According to Nobel Laureate Carl Wieman, educators fail when they focus too much on lectures and don’t measure the quality of teaching. His solution to this problem is to incorporate active learning methods to improve education slowly.
In one of his case studies, Wieman let students attend lectures and then gave them a pop quiz right at the start of the next class. Student performance was abysmal. A few weeks later, the results deteriorated further. The students only retained a minimal amount of what was taught during the lectures.
The solution to this problem means a radical change to the traditional methods of teaching. If you are planning to up the ante when it comes to teaching this next year, here are some of the essentials that you should consider to move away from lectures and incorporate active learning in your classroom.
Active Learning Methods to Replace Long Lectures
Active learning is a teaching approach that has a student-centric mindset. In this approach, the teacher wants the students to take something that interests them and probe into it.
- One of the most effective active learning methods is to divide a problem into sub-problems and assign it to several small groups within a class. Occasionally, the teacher should bring the main group back together and also guide them in the right direction.
- Another active learning method is the One-Minute Paper or The Muddiest Point Paper in which the students are given the opportunity to write down the most important points from the day’s session or the least-clear point (muddiest). The responses can be later addressed in the next class or through online groups.
- A very popular active learning method is brainstorming. Students are encouraged to generate ideas on a certain topic or a particular category. The ideas they pitch are written on a blackboard and all of the ideas, however improbable they may seem, must be noted.
Active learning is not just about handing over responsibilities to the student. It involves a great deal of effort from the teacher’s side as well. The teacher must not only know the content, but also know how to create interactive experiments and challenging scenarios.
Building a Dynamic Study Environment through Gadgets
Laptops are not the biggest source of distraction in a class. Boredom and irrelevance are. Good teaching can benefit from well-placed tech when it is used to promote active learning. Students tend to stay attentive to topics that grab their attention. Exercising their curiosity has an impact beyond the classroom itself.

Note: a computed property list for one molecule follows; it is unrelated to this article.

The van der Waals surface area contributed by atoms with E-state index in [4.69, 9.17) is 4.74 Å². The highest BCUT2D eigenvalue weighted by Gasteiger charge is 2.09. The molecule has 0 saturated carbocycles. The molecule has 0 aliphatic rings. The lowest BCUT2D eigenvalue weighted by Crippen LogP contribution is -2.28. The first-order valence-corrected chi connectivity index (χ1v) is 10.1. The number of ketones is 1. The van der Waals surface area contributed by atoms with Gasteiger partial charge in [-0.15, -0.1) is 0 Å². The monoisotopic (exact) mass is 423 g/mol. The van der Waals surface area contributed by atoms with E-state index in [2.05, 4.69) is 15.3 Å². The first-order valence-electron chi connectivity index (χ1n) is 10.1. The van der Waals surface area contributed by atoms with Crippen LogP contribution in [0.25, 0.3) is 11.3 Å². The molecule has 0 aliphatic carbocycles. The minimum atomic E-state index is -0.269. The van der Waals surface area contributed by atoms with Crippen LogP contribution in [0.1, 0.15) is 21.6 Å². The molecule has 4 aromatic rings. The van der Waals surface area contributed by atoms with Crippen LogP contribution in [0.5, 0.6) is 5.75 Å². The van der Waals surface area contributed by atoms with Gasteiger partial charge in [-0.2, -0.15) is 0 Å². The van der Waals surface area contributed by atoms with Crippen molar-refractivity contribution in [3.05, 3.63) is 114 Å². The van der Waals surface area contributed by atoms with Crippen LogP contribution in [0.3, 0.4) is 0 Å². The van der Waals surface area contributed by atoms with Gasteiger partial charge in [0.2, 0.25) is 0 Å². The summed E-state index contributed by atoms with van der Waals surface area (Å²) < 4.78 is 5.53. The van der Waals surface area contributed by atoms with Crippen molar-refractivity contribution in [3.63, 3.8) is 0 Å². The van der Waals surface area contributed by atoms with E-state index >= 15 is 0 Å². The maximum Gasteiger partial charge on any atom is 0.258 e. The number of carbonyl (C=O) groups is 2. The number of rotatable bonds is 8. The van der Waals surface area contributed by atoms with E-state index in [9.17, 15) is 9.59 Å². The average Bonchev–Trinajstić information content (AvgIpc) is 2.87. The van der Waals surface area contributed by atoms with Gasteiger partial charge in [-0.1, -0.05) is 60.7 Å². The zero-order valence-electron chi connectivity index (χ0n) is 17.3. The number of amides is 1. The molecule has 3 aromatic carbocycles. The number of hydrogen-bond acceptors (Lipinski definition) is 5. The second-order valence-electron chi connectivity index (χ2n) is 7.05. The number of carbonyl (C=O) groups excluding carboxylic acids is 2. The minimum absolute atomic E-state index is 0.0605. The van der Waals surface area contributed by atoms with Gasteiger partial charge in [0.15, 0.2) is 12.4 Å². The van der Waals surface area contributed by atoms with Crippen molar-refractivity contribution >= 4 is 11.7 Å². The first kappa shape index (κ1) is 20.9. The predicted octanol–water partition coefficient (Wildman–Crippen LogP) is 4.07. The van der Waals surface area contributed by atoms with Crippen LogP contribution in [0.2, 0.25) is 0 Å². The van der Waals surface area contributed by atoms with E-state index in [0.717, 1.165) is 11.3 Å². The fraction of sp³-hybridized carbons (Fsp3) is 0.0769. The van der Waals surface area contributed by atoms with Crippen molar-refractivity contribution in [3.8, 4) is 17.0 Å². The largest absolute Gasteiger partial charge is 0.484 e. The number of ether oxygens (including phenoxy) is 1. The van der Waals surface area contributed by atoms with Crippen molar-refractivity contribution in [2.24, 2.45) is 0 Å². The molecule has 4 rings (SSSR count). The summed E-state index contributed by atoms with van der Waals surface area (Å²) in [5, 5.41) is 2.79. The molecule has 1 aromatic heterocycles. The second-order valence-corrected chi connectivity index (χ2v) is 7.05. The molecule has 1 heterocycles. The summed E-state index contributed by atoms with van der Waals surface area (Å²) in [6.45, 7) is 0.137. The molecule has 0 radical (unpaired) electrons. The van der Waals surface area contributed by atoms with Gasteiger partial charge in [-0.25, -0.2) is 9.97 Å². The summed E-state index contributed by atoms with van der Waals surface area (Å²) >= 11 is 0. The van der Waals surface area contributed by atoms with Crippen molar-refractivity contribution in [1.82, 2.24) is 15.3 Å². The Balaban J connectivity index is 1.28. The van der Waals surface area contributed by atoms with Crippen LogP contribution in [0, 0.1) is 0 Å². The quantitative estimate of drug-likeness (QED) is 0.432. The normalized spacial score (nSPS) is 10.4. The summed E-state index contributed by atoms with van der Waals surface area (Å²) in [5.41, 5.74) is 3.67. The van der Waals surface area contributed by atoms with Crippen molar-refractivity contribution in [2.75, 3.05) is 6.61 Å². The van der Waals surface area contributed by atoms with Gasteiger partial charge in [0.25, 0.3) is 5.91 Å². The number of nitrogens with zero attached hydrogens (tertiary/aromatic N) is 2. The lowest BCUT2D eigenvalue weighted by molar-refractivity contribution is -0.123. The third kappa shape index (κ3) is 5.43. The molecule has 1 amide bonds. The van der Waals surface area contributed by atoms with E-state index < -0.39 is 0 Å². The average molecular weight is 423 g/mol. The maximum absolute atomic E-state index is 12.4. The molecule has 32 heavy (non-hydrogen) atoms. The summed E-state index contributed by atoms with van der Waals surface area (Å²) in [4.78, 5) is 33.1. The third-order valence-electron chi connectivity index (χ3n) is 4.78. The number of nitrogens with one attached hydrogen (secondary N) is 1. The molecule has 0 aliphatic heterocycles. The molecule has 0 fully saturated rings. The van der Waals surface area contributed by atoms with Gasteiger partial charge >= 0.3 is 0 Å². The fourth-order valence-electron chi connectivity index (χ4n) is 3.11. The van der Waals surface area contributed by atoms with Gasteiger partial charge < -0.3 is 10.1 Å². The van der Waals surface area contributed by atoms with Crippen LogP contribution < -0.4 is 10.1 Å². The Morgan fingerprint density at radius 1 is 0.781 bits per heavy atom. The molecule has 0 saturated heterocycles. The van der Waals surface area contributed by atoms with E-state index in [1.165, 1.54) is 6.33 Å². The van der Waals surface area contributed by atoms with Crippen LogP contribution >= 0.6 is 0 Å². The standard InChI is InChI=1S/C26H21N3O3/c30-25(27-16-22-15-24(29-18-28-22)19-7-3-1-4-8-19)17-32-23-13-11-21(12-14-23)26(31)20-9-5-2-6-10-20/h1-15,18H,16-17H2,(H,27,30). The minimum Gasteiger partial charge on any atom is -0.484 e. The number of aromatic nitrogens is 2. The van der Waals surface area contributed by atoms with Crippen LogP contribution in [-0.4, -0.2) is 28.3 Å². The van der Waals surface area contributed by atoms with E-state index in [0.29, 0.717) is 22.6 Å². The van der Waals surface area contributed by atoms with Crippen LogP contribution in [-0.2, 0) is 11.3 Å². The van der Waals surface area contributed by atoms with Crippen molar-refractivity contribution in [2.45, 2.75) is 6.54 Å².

- Most existing classrooms have a specific set of hardware that the students and teachers are expected to comply with. This creates a lot of cable clutter, confusion, and difficulty for maintenance. But incorporating a device like Airtame into the classroom removes the necessity for cables when it comes to presentations and seminars and eases the maintenance overhead on IT admins. It also opens up the entire classrooms to learn collaboratively by allowing every student and teacher to mirror the contents from their device to the monitor independently.
- Students nowadays don’t just want to learn about something, but they want to feel the context. This is where some of the most popular gadgets and technologies come into play. Virtual reality headsets can prove to be a boon for teachers as they allow students to virtually experience what is being taught. Whether it is learning about the solar system, different parts of a car, or historical monuments, these headsets can elevate the learning experience to a whole new level.
Hands-on Learning Is Crucial
Knowing concepts, but failing to understand where to use them, renders the knowledge useless. This is a very relevant statement in today’s world. Students are often only taught the high-level outline of concepts. They aren’t always encouraged to move deeper into the subject.
Hands-on learning through robotics, 3D printers, and more are proven to be better for the students in terms of retention capacity, problem-solving capability, and better engagement. What technology or strategies are you planning to implement next semester to bring more active learning into the classroom? There’s no time like the present to start planning for how to transform your teaching next fall.
This is a sponsored blog by Luke Richardson. Luke is the Brand Director at Airtame. He’s motivated by the advancements in ed tech, and he’s an advocate for student-centered learning.